• 18. Percent who prefer Universalist system
      Graph made from data offered at : http://www.kwintessential.co.uk/map/hofstede-uncertainty-avoidance.html.
    • 19. The Dilemma in Practice
      A real-estate investment company in the U.S. is entering into a joint venture to build a sports center in Shanghai.
      They meet halfway, in Hawaii, to sign the contracts. The U.S. businessmen bring along two lawyers with them, and because of this the Chinese seem a bit taken aback. During the negotiations the Chinese try to keep the contracts vague and not too tied. They tell the Americans that the contracts can be figured out as things go along, and they want to continue after dinner.
      The Chinese are obviously positive and excited about the venture, but the Americans feel that the negotiations are not complete until everything is set in stone.
      Photo accessed from: http://www.fotosearch.com/bthumb/CSP/CSP036/k0360680.jpg
    • 20. Universalist views of the situation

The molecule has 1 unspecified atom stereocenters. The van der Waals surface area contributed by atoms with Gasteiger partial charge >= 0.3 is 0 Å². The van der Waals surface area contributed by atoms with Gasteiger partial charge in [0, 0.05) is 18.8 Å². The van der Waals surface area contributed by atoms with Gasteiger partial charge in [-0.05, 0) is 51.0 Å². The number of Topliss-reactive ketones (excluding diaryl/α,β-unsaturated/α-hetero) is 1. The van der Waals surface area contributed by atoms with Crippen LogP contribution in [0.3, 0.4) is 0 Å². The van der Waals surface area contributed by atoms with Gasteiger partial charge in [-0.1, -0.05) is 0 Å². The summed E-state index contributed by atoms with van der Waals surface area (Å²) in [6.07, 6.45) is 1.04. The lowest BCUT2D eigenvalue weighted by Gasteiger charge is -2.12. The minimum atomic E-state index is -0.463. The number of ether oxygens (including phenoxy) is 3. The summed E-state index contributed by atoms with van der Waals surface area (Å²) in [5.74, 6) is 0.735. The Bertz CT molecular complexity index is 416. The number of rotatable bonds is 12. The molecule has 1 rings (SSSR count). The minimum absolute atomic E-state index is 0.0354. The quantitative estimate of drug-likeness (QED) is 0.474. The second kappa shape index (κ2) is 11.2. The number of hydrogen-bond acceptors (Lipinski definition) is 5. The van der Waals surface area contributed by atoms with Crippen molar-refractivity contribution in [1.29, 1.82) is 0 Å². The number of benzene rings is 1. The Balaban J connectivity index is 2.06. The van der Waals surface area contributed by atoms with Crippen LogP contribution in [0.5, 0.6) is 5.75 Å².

The Universalist culture (The U.S.) relies on the courts to help settle disputes and for lawyers to help with negotiations and writing contracts.
      It is nothing against the other party, but just part of the process to make sure both parties are in agreement and protected.
      Americans often try to close deals as fast as possible.
    • 21. Particularistic views of the situation
      A Particularistic culture (Chinese) trust very much on relationships between the partners.
      The U.S. focus on strict regulations/formulations in this situation or similar, could have offended the Chinese businesses because they felt they weren’t being trusted.
      It might happen that Chinese business people will still try to negotiate afterwards even the contract was already signed/closed and agreed from all sites. In negotiations Chinese will spend a lot of time in building up a relationship with their business partners so the actual negotiation will be at the end of the meeting time. A particularistic culture considers the human relationships more important than rules.
    • 22. Guidelines for doing business: Universalism and Particularism
      The importance of relationships in a Particularistic culture should be carefully considered and taken into account during business dealings.
      For an American doing business with a Particularist culture, they need to be aware of the way business is normally done.